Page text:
The Photographic Print
28 September 2014
updated and extended 14 August 2016
Don’t get me wrong. We enjoy on-screen viewing of the photographs immensely. We have always opened one window with an image displayed on our computers. And whenever finished with the business that is what’s remaining on the screen or is glowing into the room during our evenings.
But there is a difference here. The print, as a way of experiencing the photo, only ever has a greater impact on us. To be honest, to this day, I don’t recall a case when the print wasn’t looking better than its display copy. This will somewhat depend on the availability of papers, or more precisely, on how wide the range of papers we can consider for printing, as the paper is what has a great impact on the output of the particular capture. The display copy is a very good basis for preparing the file to be printed, though, which is also helping to maintain the consistency of your work throughout, including deliberate changes of style if your work swings towards more creative side as the overall perspective is maintained much easier when soft proofing rather than processing for the print. Unless you have your standard starting point already, e.g. in JPEG. The soft proof itself can turn into a lengthy session and even take a great part of the day or two. This is, after all, more a work with the paper than with the monitor, and a point where you can connect with the physical paper you know and are choosing for the photograph (which can fully reveal itself or change during the soft proofing). So a solid base is useful and the image processed (RAW or JPEG) for the monitor display is a good routine on the path to the print. Which, when done well, is the best medium we can experience the capture. And do it well is not at all difficult. You can as well do it excellently.
The photographic print, just like the painting, is printed on a physical material. Different types of paper become part of the process as the paper is tailored not only as a specific medium for the intent but also for the particular photograph to convey best its content through the depth, colour, texture, shades, light, tones and tone which can be distinct (or subtle in its distinction) in number of ways and even things like ambient lighting response. It archetypally is becoming a piece of Art (the contents aside) and in any case has become an artefact. This is different from the display on a monitor which is more an effect rather than an object. The potential is also different. Take just the size aspect, appearance and permanence of the form (you can hardly have 20, 40 monitors on with a picture on them). Vertical orientations, such as 3:2 aspect ratio, are never a comfortable experience on the screen (if reasonably possible at all), but is looking good on the walls. The prints lend a different depth to the capture compared to a backlit medium. This is particularly noticeable with non-(typical)-gloss papers like Matt or richer surface or texture type of papers. It’s hard to put your finger on this difference, especially when some displays do have their own kind of qualities on some monitors, but you will recognise the difference, and sometimes the difference is almost shocking. Especially with images that are drawn on a low light.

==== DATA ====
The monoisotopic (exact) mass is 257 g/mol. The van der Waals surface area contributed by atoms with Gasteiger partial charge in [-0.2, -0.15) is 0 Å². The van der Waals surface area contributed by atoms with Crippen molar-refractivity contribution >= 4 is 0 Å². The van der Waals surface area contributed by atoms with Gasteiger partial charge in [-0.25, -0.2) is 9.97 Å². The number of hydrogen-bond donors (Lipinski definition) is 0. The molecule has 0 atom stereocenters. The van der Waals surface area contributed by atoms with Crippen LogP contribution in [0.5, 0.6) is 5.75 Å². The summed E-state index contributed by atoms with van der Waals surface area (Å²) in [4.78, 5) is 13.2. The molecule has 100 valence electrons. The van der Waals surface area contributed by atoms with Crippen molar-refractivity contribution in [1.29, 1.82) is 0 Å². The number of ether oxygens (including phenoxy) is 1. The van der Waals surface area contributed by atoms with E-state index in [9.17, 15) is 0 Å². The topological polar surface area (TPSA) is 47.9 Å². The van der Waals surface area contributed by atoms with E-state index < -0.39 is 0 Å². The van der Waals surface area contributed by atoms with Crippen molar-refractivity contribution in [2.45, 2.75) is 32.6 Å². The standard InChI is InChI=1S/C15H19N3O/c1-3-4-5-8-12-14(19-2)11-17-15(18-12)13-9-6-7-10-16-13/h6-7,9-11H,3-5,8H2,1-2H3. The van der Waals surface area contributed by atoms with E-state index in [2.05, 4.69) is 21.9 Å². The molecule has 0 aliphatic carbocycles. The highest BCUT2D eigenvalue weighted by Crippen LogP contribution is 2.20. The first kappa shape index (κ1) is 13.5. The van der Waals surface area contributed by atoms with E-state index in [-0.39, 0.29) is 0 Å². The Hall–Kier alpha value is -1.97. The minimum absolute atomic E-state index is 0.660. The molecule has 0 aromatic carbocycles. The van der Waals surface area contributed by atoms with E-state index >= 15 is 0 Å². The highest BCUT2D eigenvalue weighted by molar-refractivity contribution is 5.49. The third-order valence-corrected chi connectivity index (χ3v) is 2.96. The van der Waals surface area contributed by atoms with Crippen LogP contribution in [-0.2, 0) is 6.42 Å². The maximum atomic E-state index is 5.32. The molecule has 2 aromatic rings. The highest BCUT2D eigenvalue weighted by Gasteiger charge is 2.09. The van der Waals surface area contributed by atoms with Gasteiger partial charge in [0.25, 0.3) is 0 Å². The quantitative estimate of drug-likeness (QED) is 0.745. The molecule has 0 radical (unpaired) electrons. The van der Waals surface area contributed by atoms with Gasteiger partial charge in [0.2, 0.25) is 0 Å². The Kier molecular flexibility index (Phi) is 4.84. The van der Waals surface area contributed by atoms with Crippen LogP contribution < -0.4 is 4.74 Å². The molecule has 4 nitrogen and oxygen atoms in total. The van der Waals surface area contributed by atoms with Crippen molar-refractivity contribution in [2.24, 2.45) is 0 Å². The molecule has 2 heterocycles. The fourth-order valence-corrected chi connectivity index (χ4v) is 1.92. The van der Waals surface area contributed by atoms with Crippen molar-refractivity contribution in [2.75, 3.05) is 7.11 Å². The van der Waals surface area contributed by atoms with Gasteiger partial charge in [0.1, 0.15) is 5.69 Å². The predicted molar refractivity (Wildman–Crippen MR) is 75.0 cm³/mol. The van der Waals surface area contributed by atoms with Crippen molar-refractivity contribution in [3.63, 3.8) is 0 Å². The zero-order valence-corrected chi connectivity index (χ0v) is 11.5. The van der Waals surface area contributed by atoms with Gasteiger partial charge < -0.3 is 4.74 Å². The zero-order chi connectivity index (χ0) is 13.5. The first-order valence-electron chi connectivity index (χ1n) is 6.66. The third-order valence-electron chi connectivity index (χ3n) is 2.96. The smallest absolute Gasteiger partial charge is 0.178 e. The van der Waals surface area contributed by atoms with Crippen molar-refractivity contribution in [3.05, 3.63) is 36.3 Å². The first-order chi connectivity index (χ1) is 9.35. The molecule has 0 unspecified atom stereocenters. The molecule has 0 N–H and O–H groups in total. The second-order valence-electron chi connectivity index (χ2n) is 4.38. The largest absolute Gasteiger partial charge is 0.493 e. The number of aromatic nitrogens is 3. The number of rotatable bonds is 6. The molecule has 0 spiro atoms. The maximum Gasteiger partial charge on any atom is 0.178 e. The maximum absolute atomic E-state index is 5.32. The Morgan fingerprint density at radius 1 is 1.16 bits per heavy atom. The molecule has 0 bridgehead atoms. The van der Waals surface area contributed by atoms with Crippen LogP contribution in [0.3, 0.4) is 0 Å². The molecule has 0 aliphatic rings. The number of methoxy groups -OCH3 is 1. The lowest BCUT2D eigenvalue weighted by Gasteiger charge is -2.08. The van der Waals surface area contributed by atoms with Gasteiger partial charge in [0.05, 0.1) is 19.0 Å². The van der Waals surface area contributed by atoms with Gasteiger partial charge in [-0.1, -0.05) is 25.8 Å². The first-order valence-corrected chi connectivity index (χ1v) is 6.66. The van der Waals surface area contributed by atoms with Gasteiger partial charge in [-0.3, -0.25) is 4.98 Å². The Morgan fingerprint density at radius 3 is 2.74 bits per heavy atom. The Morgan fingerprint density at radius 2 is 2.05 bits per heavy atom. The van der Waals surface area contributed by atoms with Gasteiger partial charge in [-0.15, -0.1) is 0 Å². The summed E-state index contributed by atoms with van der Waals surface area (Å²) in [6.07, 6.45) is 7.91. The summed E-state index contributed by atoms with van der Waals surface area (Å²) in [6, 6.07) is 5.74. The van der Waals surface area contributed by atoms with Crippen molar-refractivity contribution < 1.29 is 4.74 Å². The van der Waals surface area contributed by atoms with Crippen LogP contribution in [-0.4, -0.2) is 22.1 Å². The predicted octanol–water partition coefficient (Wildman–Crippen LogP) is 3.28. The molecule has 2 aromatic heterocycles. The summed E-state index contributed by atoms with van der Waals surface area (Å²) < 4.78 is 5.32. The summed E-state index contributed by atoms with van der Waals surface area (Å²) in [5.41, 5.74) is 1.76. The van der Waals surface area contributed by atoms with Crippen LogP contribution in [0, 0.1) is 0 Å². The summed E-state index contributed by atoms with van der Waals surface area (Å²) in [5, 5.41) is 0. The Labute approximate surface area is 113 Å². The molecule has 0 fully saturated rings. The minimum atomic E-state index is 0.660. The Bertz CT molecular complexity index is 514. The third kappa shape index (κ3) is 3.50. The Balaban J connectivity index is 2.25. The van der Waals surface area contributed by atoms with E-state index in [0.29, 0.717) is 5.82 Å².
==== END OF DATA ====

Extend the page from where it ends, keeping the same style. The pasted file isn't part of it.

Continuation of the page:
After the photo has become a physical form it starts to interact as an entity with the environment it is part of and with the changes in lighting. These elements from our lives and these interactions have been meaningful to us for very long time. The picture quite literally has its own life, not depending on a click of a mouse or on illumination of the electronic parts. And so there is little surprise that its own character, as much as its context and lasting impact of its very own permanency imprints on our mind. That I see as another aspect, the context. Because unlike the image projected on the screen the print placed in the interior is not a separate moment.
Brushes, canvas, the light and the ink